Extraction of Community Genomic DNA From Bacteria

Two grams of total DNA instead of 0.75 g (recommended by the manufacturer) was collected from the rhizosphere of each plant along with bulk soil and extracted using the MoBio Powersoil kit (Mo Bio Laboratories Inc., CA, United States). This modified technique significantly increases the number of cells extracted from the sample the matrix. The two grams of soil samples were vigorously vortexed in 10 ml sterile 1× Phosphate buffer for 10 min to dislodge bacteria cells, which were then harvested into a pellet at 13,000 rpm for 5 min and subjected to the MoBio Powersoil kit according to manufacturer instructions.

Validation of DNA Quality

The DNA concentration and purity of each sample was measured using the Nanodrop 2000c spectrophotometer (Thermo Fisher Scientific, MA, United States). Extracted samples were also run on a 1% agarose gel (1× TAE) at 90 V for 45 min to determine if DNA bands were intact. To further confirm if the extracted DNA is amplifiable, the bacterial 16S rDNA was amplified using the universal primers 1492 Reverse (5′GGTTACCTTGTTACGACTT-3′) and 27 Forward (5′-AGAGTTTGATCCTGGCTCAG-3′) that targets the V1–V9 region of the 16S rDNA gene and produces an approximate 1500 bp fragment. Reaction mixtures were incubated for 4 min at 94°C for denaturation, followed by 35 cycles consisting of 1 min at 94°C, annealing for 30 s at 45°C, and extension for 2 min at 72°C using Taq Polymerase from the 2× Promega PCR master mix (Promega Corp., WI, United States) along with 0.4 μM of each primer, 10 μg bovine serum albumin (Promega Corp., WI, United States), 2 mM MgCl2, and approximately 20 ng of DNA template for each sample in a final 25 μl reaction mix. Four microliters of PCR product were run using gel electrophoresis on a 1% agarose (w/v) gel at 90 V for 45 min to view the expected ∼1500 bp band size.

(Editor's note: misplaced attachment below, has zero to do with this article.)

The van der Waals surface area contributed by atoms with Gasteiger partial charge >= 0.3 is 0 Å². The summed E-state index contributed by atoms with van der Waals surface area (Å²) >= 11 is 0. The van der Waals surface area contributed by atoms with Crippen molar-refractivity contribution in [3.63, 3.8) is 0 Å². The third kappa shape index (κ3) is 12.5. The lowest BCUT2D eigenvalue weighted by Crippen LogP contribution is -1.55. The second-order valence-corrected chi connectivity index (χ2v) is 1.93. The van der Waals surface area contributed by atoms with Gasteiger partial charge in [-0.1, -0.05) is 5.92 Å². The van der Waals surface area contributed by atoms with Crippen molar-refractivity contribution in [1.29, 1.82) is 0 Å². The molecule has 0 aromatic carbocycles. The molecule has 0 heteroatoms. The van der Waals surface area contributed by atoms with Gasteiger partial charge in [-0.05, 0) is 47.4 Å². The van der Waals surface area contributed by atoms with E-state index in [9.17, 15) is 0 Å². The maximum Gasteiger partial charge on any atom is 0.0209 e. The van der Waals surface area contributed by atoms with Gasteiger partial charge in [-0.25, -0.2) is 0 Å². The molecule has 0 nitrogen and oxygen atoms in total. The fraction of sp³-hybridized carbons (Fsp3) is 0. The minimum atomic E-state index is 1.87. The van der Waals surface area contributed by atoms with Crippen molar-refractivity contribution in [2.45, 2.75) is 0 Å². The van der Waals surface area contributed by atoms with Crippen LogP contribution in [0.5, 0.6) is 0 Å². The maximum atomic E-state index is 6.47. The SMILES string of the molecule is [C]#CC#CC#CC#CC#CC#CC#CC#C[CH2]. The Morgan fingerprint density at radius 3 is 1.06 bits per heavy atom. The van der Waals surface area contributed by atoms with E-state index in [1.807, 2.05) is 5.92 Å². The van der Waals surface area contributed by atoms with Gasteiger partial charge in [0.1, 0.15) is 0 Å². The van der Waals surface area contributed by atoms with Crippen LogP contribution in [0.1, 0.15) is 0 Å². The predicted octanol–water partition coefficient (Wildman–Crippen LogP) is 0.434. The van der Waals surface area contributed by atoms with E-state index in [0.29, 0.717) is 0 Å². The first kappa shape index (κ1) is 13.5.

Preparation of Extracted (Pooled) Samples for Sequencing

After confirmation of successful amplifications, twenty microliters of DNA from each of three replicates from S. terebinthifolius, H. patens, B. alba, and bulk soil at each site were combined into separate single tubes to yield (75/3) 25 different samples with 60 μl of representative genomes. To ascertain the concentration of the 25 pooled extracted DNA samples, the DNA was first quantified using the Qubit 2.0 fluorimeter (Thermo Fisher Scientific Inc., MA, United States) according to manufacturer recommendations and the Illumina sequencing protocol.

PCR Amplification With Illumina Primers 515F/806R

A second validation was done on the normalized pooled DNA samples to ensure that they are able to be amplified using the Illumina recommended primers which have been used in another study to study the soil microbiome (Bergmann et al., 2011). The selected bacterial/archaeal primers 515F (5′-AATGATACGGCGACCACCGAGATCTACAC TATGGTAATT GT GTGCCAGCMGCCGCGGTAA-3′)/806R (5′-CAAGCAGAAGACGGCATACGAGAT AGTCAGTCAG CC GGACTACHVGGGTWTCTAAT-3′) were used to target the V3/V4 region of the 16S rDNA sequence for the Illumina MiSeq platform. A further validation was carried out on extracted samples using the 515F/806R primers (0.2 μM each) as shown above. The 5 Prime hot-start 2× master mix (5 PRIME Inc., MD, United States; item #2200410) was used to produce a 25-μl total reaction volume along with PCR grade water and 5 ng of DNA template. The thermocycler conditions used were 94°C for 3 min, 35 cycles of 94°C for 45 s, 50°C for 1 min, and 72°C for 90 s, followed by a subsequent 10 min at 72°C. Two samples did not amplify successfully (bulk soil site 2 and B. alba site 6). Four microliters of the amplified products (approximately 300 bp) were run on a 1.5% agarose gel (0.5% TAE) at 70 V for 45 min to validate the amplicon size using a 100 bp ladder.